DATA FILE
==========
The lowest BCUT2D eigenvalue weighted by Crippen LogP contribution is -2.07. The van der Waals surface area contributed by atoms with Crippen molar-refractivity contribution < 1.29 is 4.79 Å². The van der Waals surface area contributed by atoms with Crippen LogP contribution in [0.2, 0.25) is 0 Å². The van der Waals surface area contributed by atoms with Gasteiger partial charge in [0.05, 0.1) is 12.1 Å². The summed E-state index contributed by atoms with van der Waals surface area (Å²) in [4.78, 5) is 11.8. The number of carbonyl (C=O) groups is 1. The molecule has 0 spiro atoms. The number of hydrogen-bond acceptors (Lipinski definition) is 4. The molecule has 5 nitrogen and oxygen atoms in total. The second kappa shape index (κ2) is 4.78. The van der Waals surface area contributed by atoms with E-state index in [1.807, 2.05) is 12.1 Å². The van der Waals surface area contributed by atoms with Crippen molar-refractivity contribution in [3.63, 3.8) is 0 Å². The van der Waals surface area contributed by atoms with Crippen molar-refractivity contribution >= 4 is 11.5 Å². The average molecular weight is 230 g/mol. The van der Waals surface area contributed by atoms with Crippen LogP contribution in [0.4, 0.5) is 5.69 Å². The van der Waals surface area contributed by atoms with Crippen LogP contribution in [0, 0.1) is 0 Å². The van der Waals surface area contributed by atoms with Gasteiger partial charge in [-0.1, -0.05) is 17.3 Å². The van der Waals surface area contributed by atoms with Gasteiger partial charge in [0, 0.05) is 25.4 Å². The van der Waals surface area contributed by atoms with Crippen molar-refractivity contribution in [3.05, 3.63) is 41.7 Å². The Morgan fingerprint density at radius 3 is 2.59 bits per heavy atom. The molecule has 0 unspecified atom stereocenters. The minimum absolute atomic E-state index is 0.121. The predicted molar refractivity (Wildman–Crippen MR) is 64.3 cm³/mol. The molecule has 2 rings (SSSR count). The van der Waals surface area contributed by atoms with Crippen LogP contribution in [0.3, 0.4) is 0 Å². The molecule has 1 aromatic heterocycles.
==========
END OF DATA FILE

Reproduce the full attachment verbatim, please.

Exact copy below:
The lowest BCUT2D eigenvalue weighted by Crippen LogP contribution is -2.07. The van der Waals surface area contributed by atoms with Crippen molar-refractivity contribution < 1.29 is 4.79 Å². The van der Waals surface area contributed by atoms with Crippen LogP contribution in [0.2, 0.25) is 0 Å². The van der Waals surface area contributed by atoms with Gasteiger partial charge in [0.05, 0.1) is 12.1 Å². The summed E-state index contributed by atoms with van der Waals surface area (Å²) in [4.78, 5) is 11.8. The number of carbonyl (C=O) groups is 1. The molecule has 0 spiro atoms. The number of hydrogen-bond acceptors (Lipinski definition) is 4. The molecule has 5 nitrogen and oxygen atoms in total. The second kappa shape index (κ2) is 4.78. The van der Waals surface area contributed by atoms with E-state index in [1.807, 2.05) is 12.1 Å². The van der Waals surface area contributed by atoms with Crippen molar-refractivity contribution in [3.63, 3.8) is 0 Å². The van der Waals surface area contributed by atoms with Crippen molar-refractivity contribution >= 4 is 11.5 Å². The average molecular weight is 230 g/mol. The van der Waals surface area contributed by atoms with Crippen LogP contribution in [0.4, 0.5) is 5.69 Å². The van der Waals surface area contributed by atoms with Crippen LogP contribution in [0, 0.1) is 0 Å². The van der Waals surface area contributed by atoms with Gasteiger partial charge in [-0.1, -0.05) is 17.3 Å². The van der Waals surface area contributed by atoms with Gasteiger partial charge in [0, 0.05) is 25.4 Å². The van der Waals surface area contributed by atoms with Crippen molar-refractivity contribution in [3.05, 3.63) is 41.7 Å². The Morgan fingerprint density at radius 3 is 2.59 bits per heavy atom. The molecule has 0 unspecified atom stereocenters. The minimum absolute atomic E-state index is 0.121. The predicted molar refractivity (Wildman–Crippen MR) is 64.3 cm³/mol. The molecule has 2 rings (SSSR count). The van der Waals surface area contributed by atoms with Crippen LogP contribution in [0.3, 0.4) is 0 Å². The molecule has 1 aromatic heterocycles.